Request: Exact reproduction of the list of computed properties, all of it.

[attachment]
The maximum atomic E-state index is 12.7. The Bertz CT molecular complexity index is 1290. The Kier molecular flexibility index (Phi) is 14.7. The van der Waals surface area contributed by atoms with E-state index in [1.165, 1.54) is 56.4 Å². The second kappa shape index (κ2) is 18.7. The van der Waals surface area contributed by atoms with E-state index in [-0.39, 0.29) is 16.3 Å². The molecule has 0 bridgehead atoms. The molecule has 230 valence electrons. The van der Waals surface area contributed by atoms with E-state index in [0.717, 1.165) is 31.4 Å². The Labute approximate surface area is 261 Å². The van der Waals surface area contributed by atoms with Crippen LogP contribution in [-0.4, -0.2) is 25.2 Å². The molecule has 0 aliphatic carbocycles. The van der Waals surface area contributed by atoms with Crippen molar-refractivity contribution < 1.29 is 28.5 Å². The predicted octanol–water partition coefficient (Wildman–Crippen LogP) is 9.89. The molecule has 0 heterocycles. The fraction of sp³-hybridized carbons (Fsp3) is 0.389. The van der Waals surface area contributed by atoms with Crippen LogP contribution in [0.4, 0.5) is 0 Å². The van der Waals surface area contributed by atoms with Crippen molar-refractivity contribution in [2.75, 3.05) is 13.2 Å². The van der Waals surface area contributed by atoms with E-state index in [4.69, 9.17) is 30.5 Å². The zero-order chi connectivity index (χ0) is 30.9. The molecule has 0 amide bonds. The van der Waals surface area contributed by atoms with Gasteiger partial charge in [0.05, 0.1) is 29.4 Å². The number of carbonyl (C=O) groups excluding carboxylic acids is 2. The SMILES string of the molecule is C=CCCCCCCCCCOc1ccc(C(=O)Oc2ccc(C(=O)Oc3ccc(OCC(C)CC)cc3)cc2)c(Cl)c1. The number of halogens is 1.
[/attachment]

The maximum atomic E-state index is 12.7. The Bertz CT molecular complexity index is 1290. The Kier molecular flexibility index (Phi) is 14.7. The van der Waals surface area contributed by atoms with E-state index in [1.165, 1.54) is 56.4 Å². The second kappa shape index (κ2) is 18.7. The van der Waals surface area contributed by atoms with E-state index in [-0.39, 0.29) is 16.3 Å². The molecule has 0 bridgehead atoms. The molecule has 230 valence electrons. The van der Waals surface area contributed by atoms with E-state index in [0.717, 1.165) is 31.4 Å². The Labute approximate surface area is 261 Å². The van der Waals surface area contributed by atoms with Crippen LogP contribution in [-0.4, -0.2) is 25.2 Å². The molecule has 0 aliphatic carbocycles. The van der Waals surface area contributed by atoms with Crippen molar-refractivity contribution < 1.29 is 28.5 Å². The predicted octanol–water partition coefficient (Wildman–Crippen LogP) is 9.89. The molecule has 0 heterocycles. The fraction of sp³-hybridized carbons (Fsp3) is 0.389. The van der Waals surface area contributed by atoms with Crippen LogP contribution in [0.4, 0.5) is 0 Å². The van der Waals surface area contributed by atoms with Crippen molar-refractivity contribution in [2.75, 3.05) is 13.2 Å². The van der Waals surface area contributed by atoms with E-state index in [4.69, 9.17) is 30.5 Å². The zero-order chi connectivity index (χ0) is 30.9. The molecule has 0 amide bonds. The van der Waals surface area contributed by atoms with Gasteiger partial charge in [0.05, 0.1) is 29.4 Å². The number of carbonyl (C=O) groups excluding carboxylic acids is 2. The SMILES string of the molecule is C=CCCCCCCCCCOc1ccc(C(=O)Oc2ccc(C(=O)Oc3ccc(OCC(C)CC)cc3)cc2)c(Cl)c1. The number of halogens is 1.